Art ‘is in the bin’, but dealers can turn trash into treasure
In the art world everything has a price. It's a pity we don't know what and why
Last month, Banksy’s 2006 painting Girl With a Balloon self-shredded, having just gone under the hammer at Sotheby’s for £1.042m. The piece was left in a semi-destructed state – half intact, half in ribbons – provoking gasps from onlookers, many of whom were too shocked to even record the moment on their smartphones. The elusive artist then issued an Instagram post regarding the stunt, declaring he had installed the mechanism in case the image were “ever put up for auction”. The move was seen as a democratising gesture on the part of the graffiti artist, a satire on the bloated grotesqueries of the art market to coincide with the climax of the Frieze art fair, the London market’s busiest week.
Nevertheless, in a sign that reality is more ridiculous than any satire, the piece – renamed Love Is In The Bin – is now said to be worth twice the price, and the buyer of this emperor’s new artwork applauded for her unwittingly canny investment.
If this is the kind of malarkey that makes you feel as if it’s art itself that’s in the bin, then you will enjoy Nathaniel Kahn’s wry documentary for HBO, which looks at the money washing about (a minuscule proportion of) the art world and staggers giddily.
Indeed, you will enjoy it even if this is not your bugbear, such a compelling picture does Kahn paint of so many air-kissing predators, dodging trollies of Ruinart, muttering: “I want more” though tombstone teeth.
The Price of Everything – alluding to Wilde’s observation concerning cynics who know “the price of everything and the value of nothing” – follows Kahn’s Oscar-nominated My Architect of 2003, which charted the work of his father, Louis. To people its 98-minutes, Kahn and producer Jennifer Stockman, president of the Guggenheim museums, have amassed an impressive cast of dealers, auctioneers and artists. The last-mentioned are as nonplussed as the rest of us as to why their works garner such cartoonishly hyperbolic prices, not least as the money goes not to them, but to those money-grubbing investors who bought cheap, then sold high.
The individual who explains the how – if not the why – is Phillips CEO Ed Dolman. As the 20th century drew to a close, the world simply ran out of the solid investments that were old masters. At this point, something new was needed to sell to an emerging army of avaricious, lunatically loaded young buyers. Cue the creation of a market for contemporary works. In this context, argues Dolman: “Money is an inevitable consequence of demand and supply so there’s a temptation for the artists to overproduce.”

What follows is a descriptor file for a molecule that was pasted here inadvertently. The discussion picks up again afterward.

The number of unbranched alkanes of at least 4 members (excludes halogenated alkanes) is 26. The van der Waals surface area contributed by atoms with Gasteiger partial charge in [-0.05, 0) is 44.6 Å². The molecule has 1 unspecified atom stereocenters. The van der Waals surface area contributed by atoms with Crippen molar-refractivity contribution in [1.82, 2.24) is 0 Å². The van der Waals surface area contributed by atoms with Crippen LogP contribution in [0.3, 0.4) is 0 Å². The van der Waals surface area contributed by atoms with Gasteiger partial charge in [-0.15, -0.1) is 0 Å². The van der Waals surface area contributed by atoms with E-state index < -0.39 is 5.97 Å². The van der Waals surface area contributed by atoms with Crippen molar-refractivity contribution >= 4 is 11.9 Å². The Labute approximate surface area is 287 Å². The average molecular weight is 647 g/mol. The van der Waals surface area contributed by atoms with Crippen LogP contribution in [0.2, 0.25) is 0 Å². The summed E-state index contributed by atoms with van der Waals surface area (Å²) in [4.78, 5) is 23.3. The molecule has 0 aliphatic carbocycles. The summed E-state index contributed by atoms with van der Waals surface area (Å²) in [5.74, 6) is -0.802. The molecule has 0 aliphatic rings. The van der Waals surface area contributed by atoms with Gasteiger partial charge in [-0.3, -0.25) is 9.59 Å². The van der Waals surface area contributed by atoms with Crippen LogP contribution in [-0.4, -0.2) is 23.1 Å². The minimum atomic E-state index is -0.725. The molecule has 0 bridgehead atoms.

Behold, Jeff Koons, the world’s most commercially successful artist, creating his gargantuan sculpture Diamond in not one, but “five unique versions,” while minions churn out pimped masterpieces in his studio-cum-factory. He sets the “systems” in place, Koons argues, so the art still qualifies as his.
In contrast, a painter such as Marilyn Minter declares: “It’s too dangerous to even know about it,” it being the market, in case her work is corrupted by it. Meanwhile, we see Larry Poons trudging across snow to his studio to keep his art evolving in a way that lost him the love of the moneymen.
Considered “one of the boys” back in his dot days, Poons “slipped off”, as one-star buyer puts it. Yet this very vanishing act becomes his secret weapon, given that – to make big bucks – dealers must discover, or rediscover, something undervalued. Poons bags a New York show, commercial interest will surely follow, and so the carnival rolls on.
Or does it? As dealer Gavin Brown observes, the current engorged state of the market has rendered auction houses mere “trading houses for assets”. See Croesus-rich collector Stefan Edlis with his spreadsheet of acquisitions, decreeing that red makes a painting more valuable than brown (take that, Rembrandt), and fish are a no go (farewell, Matisse). For curator Paul Schimmel, the market is a bubble we must keep afloat as “there’s no golden age without gold”. For others, it feels more akin to a boil awaiting a lance.
When Amy Cappellazzo, chair of Sotheby’s fine art division, hears Gerhard Richter has said he prefers to see his work in museums, she sniffs: “That’s just his socialist democratic way of avoiding having to deal with rich people who want them,” dismissing such institutions as a collective “cemetery”.
Such is the effect of all this, that even a disputed old master such as Leonardo da Vinci’s Salvator Mundi can bring in $450m. We’re encouraged to see the exhibition around which Khan’s documentary hovers, Sotheby’s The Triumph of Painting: The Steven and Ann Ames Collection of 2016, as another in a long line of dizzying triumphs. However, its $276.6m results represented a 6% decline from a similar sale the previous year.
At the same time, global sales dropped as the number above $10m halved from 160 to 80, according to the database Artprice. Meanwhile, we hear Koons dismissed as “lobby art”, which may prove the kiss of death for those filler-plump lips.
Is everything about to go down Maurizio Cattelan’s golden lavatory? According to Gavin Brown: “The reckoning has begun.” The recent record-breaking $90.3m sale of David Hockney’s Portrait of an Artist (Pool with Two Figures) suggests said reckoning may take some time.
- © The Daily Telegraph
The Price of Everything was released by HBO last week